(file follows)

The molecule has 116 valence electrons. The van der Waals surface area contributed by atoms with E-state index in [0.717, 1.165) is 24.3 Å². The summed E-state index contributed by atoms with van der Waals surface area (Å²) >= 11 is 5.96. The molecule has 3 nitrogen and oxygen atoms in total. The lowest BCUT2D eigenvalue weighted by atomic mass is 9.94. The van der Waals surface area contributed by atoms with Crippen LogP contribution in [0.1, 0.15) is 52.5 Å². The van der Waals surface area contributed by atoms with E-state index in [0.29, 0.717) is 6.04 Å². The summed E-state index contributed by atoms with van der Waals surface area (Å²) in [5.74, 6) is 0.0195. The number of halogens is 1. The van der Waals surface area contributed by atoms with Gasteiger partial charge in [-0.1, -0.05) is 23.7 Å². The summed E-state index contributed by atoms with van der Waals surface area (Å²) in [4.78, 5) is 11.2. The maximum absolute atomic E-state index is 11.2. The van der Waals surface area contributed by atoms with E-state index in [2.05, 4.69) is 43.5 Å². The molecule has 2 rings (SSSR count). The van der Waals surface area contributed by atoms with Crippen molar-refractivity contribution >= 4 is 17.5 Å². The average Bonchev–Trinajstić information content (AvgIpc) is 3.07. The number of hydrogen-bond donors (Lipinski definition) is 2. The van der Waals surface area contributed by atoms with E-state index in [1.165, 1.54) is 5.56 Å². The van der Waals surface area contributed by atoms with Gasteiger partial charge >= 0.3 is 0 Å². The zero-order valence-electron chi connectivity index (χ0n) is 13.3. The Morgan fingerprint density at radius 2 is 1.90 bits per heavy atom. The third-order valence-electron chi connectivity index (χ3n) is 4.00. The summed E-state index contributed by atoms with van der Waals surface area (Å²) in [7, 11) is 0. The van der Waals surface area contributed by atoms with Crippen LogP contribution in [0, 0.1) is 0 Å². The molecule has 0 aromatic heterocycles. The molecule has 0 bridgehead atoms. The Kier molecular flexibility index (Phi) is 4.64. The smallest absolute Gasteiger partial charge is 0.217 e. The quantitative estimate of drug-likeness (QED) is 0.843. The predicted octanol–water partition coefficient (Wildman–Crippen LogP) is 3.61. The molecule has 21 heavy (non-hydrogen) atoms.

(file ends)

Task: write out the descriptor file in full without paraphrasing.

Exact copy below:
The molecule has 116 valence electrons. The van der Waals surface area contributed by atoms with E-state index in [0.717, 1.165) is 24.3 Å². The summed E-state index contributed by atoms with van der Waals surface area (Å²) >= 11 is 5.96. The molecule has 3 nitrogen and oxygen atoms in total. The lowest BCUT2D eigenvalue weighted by atomic mass is 9.94. The van der Waals surface area contributed by atoms with Crippen LogP contribution in [0.1, 0.15) is 52.5 Å². The van der Waals surface area contributed by atoms with E-state index in [0.29, 0.717) is 6.04 Å². The summed E-state index contributed by atoms with van der Waals surface area (Å²) in [5.74, 6) is 0.0195. The number of halogens is 1. The van der Waals surface area contributed by atoms with Gasteiger partial charge in [-0.1, -0.05) is 23.7 Å². The summed E-state index contributed by atoms with van der Waals surface area (Å²) in [4.78, 5) is 11.2. The maximum absolute atomic E-state index is 11.2. The van der Waals surface area contributed by atoms with E-state index in [2.05, 4.69) is 43.5 Å². The molecule has 2 rings (SSSR count). The van der Waals surface area contributed by atoms with Crippen molar-refractivity contribution >= 4 is 17.5 Å². The average Bonchev–Trinajstić information content (AvgIpc) is 3.07. The number of hydrogen-bond donors (Lipinski definition) is 2. The van der Waals surface area contributed by atoms with E-state index in [1.165, 1.54) is 5.56 Å². The van der Waals surface area contributed by atoms with Gasteiger partial charge >= 0.3 is 0 Å². The zero-order valence-electron chi connectivity index (χ0n) is 13.3. The Morgan fingerprint density at radius 2 is 1.90 bits per heavy atom. The third-order valence-electron chi connectivity index (χ3n) is 4.00. The summed E-state index contributed by atoms with van der Waals surface area (Å²) in [7, 11) is 0. The van der Waals surface area contributed by atoms with Crippen LogP contribution in [0, 0.1) is 0 Å². The molecule has 0 aromatic heterocycles. The molecule has 0 bridgehead atoms. The Kier molecular flexibility index (Phi) is 4.64. The smallest absolute Gasteiger partial charge is 0.217 e. The quantitative estimate of drug-likeness (QED) is 0.843. The predicted octanol–water partition coefficient (Wildman–Crippen LogP) is 3.61. The molecule has 21 heavy (non-hydrogen) atoms.